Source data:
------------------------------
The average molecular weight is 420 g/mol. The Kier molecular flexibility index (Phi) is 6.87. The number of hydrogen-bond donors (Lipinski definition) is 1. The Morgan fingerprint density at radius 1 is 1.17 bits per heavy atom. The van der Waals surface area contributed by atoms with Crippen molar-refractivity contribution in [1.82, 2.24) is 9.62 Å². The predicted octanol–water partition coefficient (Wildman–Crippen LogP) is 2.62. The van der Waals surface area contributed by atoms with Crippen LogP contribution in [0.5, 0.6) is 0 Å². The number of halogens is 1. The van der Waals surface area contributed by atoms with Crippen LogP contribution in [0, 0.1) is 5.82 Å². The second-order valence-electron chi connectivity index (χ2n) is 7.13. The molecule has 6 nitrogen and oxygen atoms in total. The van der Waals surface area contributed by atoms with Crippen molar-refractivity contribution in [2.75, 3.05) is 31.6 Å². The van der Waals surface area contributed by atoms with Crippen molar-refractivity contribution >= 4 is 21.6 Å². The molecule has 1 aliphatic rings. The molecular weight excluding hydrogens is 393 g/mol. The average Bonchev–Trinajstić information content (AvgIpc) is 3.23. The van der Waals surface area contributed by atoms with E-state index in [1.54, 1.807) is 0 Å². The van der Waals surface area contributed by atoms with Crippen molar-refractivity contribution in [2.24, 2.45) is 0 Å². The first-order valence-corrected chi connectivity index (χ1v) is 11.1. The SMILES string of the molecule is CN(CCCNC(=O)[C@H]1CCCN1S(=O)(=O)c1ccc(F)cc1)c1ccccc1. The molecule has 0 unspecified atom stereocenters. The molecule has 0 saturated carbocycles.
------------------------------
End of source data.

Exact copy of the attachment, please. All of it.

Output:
The average molecular weight is 420 g/mol. The Kier molecular flexibility index (Phi) is 6.87. The number of hydrogen-bond donors (Lipinski definition) is 1. The Morgan fingerprint density at radius 1 is 1.17 bits per heavy atom. The van der Waals surface area contributed by atoms with Crippen molar-refractivity contribution in [1.82, 2.24) is 9.62 Å². The predicted octanol–water partition coefficient (Wildman–Crippen LogP) is 2.62. The van der Waals surface area contributed by atoms with Crippen LogP contribution in [0.5, 0.6) is 0 Å². The number of halogens is 1. The van der Waals surface area contributed by atoms with Crippen LogP contribution in [0, 0.1) is 5.82 Å². The second-order valence-electron chi connectivity index (χ2n) is 7.13. The molecule has 6 nitrogen and oxygen atoms in total. The van der Waals surface area contributed by atoms with Crippen molar-refractivity contribution in [2.75, 3.05) is 31.6 Å². The van der Waals surface area contributed by atoms with Crippen molar-refractivity contribution >= 4 is 21.6 Å². The molecule has 1 aliphatic rings. The molecular weight excluding hydrogens is 393 g/mol. The average Bonchev–Trinajstić information content (AvgIpc) is 3.23. The van der Waals surface area contributed by atoms with E-state index in [1.54, 1.807) is 0 Å². The van der Waals surface area contributed by atoms with Crippen molar-refractivity contribution in [2.24, 2.45) is 0 Å². The first-order valence-corrected chi connectivity index (χ1v) is 11.1. The SMILES string of the molecule is CN(CCCNC(=O)[C@H]1CCCN1S(=O)(=O)c1ccc(F)cc1)c1ccccc1. The molecule has 0 unspecified atom stereocenters. The molecule has 0 saturated carbocycles.